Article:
ANUSA 2023 End of Year Report reveals increased demands for welfare services

Photography by Rose Dixon-Campbell.

The ANU Student Association’s  recently released 2023 End of Year Report highlights the increasing student demands for accommodation and welfare services, as students continue to bear the brunt of the cost of living crisis. 

Amongst other things, the report revealed record usages of ANUSA’s welfare services including clubs, the Brian Kenyon Student Space and financial grants. 

The report noted, “BKSS usage rose to an all time high this year.” The BKSS offers regular free breakfast to students, affordable snacks and dinner, although the latter are currently suspended. Beyond meals, the building also offers a dedicated student space and free contraceptives. Last year, Queer* Department supplied free gender-affirming gear was distributed at the BKSS along with free menstrual products.

2024 ANUSA Treasurer Will Burfoot (he/him) told Woroni “the BKSS is a key component of ANUSA’s service delivery to students and the current budget for 2024, passed at the last Ordinary General Meeting of 2023, will see an increase to the BKSS of $10,000.” 

As for whether any of the other services will be subject to financial changes,  Burfoot explained, “We are carefully assessing all of our services and the final financial decision is of course to be made by students at our Ordinary General Meetings, the first of which is in early March.”

In 2023, clubs also saw a significant increase in funding, with the 2023 report noting that it was the “biggest ever spend on Clubs, with $200,000 spent.” The largest expenditure went to supporting ordinary club events. The maximum grant for ordinary club events depends on attendance.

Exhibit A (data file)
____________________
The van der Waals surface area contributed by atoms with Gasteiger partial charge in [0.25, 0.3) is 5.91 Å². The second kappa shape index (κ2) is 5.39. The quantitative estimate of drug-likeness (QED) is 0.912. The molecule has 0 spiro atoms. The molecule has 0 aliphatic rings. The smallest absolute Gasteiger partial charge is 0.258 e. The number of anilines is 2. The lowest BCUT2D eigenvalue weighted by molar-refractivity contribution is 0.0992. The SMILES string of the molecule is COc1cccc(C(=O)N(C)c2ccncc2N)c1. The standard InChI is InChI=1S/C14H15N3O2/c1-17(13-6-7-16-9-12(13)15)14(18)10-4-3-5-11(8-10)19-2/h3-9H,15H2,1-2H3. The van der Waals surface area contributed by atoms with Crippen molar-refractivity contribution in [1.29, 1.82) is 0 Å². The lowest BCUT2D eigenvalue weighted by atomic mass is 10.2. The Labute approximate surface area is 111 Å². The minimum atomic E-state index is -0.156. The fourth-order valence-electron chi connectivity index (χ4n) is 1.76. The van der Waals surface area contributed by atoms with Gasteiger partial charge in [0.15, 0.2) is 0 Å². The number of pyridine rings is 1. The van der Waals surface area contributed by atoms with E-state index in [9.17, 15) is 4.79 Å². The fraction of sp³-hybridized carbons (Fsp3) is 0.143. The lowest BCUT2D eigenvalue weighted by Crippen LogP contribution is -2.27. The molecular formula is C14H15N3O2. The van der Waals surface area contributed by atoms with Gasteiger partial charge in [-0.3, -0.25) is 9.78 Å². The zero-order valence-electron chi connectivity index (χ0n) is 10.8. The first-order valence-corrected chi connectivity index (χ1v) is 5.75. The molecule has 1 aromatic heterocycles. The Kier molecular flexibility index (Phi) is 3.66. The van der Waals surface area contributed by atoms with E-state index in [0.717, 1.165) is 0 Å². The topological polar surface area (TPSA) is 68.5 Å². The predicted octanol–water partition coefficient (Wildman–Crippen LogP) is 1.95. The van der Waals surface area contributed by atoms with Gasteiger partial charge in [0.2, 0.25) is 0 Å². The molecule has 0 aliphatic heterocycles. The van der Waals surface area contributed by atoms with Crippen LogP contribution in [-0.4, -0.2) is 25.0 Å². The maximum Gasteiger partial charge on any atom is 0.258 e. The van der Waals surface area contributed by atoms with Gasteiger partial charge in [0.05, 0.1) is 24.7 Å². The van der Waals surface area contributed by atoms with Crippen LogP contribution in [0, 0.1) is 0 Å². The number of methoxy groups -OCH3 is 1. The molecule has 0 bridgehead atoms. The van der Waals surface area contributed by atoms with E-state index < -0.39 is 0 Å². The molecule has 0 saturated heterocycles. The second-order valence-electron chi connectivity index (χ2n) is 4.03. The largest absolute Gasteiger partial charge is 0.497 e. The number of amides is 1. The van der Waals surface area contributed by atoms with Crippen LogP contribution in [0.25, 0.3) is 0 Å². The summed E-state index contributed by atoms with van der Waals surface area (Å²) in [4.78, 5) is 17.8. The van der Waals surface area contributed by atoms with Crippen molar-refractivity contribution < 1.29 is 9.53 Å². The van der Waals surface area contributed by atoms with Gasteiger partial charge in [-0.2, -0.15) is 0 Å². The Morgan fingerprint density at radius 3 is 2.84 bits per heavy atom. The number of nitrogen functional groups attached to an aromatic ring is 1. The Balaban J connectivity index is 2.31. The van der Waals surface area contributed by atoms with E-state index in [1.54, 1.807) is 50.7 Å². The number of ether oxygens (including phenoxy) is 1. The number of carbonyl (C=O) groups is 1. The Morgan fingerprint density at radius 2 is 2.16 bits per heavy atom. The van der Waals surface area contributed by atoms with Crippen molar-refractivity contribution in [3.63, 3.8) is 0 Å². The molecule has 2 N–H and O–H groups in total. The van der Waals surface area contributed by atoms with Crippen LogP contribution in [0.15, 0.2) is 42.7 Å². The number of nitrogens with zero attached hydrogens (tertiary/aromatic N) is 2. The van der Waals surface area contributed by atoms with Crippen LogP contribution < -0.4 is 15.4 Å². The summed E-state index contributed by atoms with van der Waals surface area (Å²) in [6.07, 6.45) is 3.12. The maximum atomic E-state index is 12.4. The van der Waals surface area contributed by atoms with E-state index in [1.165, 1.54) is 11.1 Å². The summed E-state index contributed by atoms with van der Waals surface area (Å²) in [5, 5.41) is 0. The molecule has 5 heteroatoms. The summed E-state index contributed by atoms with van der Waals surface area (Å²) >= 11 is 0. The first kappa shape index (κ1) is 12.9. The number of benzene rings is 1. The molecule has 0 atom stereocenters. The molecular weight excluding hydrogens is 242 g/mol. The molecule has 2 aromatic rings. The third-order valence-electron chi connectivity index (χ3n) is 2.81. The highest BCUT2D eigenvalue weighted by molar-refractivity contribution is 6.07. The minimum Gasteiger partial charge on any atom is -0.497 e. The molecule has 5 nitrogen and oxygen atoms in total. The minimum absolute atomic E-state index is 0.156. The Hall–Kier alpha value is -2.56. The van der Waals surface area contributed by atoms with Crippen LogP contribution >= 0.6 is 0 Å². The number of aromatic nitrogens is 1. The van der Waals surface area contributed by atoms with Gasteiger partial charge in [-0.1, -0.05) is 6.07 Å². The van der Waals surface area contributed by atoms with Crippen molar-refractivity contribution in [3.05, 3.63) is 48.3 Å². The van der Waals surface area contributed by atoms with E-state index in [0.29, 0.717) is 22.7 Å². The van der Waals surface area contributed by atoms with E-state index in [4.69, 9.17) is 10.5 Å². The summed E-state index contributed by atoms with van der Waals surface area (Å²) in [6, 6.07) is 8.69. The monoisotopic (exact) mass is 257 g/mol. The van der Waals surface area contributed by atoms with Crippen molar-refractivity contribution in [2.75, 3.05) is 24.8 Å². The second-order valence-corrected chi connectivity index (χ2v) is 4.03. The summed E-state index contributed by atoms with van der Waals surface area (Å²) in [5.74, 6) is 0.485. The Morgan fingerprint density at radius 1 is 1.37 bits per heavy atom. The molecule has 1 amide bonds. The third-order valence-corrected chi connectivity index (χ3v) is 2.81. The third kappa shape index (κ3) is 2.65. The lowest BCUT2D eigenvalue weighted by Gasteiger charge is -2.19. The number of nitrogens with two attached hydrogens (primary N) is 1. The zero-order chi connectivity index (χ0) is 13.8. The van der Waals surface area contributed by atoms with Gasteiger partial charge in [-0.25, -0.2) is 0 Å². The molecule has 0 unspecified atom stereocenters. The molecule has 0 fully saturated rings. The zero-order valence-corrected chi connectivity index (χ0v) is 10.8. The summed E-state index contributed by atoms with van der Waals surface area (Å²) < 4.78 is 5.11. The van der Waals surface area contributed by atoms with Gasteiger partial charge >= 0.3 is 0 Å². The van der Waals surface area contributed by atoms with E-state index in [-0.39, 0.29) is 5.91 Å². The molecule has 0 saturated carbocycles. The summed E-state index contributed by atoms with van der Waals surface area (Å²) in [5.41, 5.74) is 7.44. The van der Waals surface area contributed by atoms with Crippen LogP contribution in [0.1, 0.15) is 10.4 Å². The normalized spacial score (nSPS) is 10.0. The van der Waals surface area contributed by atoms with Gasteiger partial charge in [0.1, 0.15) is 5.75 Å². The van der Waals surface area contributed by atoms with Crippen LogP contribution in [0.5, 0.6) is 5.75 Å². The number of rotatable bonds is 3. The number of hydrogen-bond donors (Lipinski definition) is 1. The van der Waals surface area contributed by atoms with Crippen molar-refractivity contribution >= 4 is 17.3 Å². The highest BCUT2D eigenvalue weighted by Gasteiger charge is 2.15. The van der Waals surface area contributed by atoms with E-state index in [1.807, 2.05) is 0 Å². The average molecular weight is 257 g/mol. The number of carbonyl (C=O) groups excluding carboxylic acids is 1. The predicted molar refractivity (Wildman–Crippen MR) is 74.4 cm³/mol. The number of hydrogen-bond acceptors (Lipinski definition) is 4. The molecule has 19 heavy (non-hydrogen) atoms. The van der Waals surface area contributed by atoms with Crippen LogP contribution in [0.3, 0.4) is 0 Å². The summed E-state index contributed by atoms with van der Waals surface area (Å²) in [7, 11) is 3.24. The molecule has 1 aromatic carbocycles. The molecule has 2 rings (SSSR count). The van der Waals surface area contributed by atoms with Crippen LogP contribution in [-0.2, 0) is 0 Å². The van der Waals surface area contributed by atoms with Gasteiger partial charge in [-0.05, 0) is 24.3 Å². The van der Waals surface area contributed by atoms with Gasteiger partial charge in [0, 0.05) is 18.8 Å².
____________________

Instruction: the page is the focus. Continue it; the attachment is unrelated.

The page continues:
Despite uptakes in the provision of student food services, ANUSA saw a marked decrease in its overall student financial assistance this year. In their 2022 End of Year Report, it was reported that student assistance covered 1,648 successful grant and program applications with $329,571 total financial assistance provided to students. 

However in ANUSA’s more recent 2023 End of Year Report, there were 999 total successful grant and program applications with $105,898 total financial assistance provided. 

Burfoot attributed the decrease in student financial assistance to a return to pre-COVID-19 pandemic funding as “grant deliveries over [the years 2020, 2021 and 2022] were substantially higher owing to the pandemic and the associated increase in funding provided by the ANU and as a reprioritising based on student needs… As we reached the end of the additional COVID funding we reverted back to our standard allocation.”

 Despite this decrease in student financial assistance, the Report revealed an “overall increase in total expenditure” in 2023, as a result of the “expansion of [ANUSA’s] services to encompass all ANU students, including postgraduates” unlike previous years. 

Former Treasurer Katrina Euijung Ha (she/her) also noted that ANUSA had secured $2.8 million in total, in addition to $446k “for one-off capital expenditures that will be acquitted by the first half of the next year.” Further that “despite the overall increase in total expenditure, ANUSA now stands on a more stable financial footing. We are actively working on ensuring funding for 2024 remains stable as well.”

However, Burfoot explains, “[The Union] of course [has] constraints, a less than ideal SSAF agreement means we cannot aim as high as we were hoping. “ 

For 2024, ANUSA’s SSAF allocation consists of two million in initial baseline funding and an additional one million for funding in return for capital expenditure costs including the Bla(c)k, Indigenous and People of Colour (BIPOC) safe space, upgrades to the BKSS and for the provision of post-graduate services.  

Nonetheless, Burfoot remains optimistic, ”with prudent and pragmatic management of our finances I feel confident students will continue to see ANUSA as THE service provider on campus.”

According to the 2023 SSAF Survey Report, “Providing health or welfare services to students” remains the most important service to students followed closely by access provided to legal services, support for the specific needs of cohorts and accommodation services. 

As such, Burfoot maintains, “We expect to continue to see students engage in our free services in 2024, particularly the postgraduate and HDR cohort where we are seeing strong up-take.”

Disclosure: Woroni is also a recipient of Student Services and Amenities Fee funding. 


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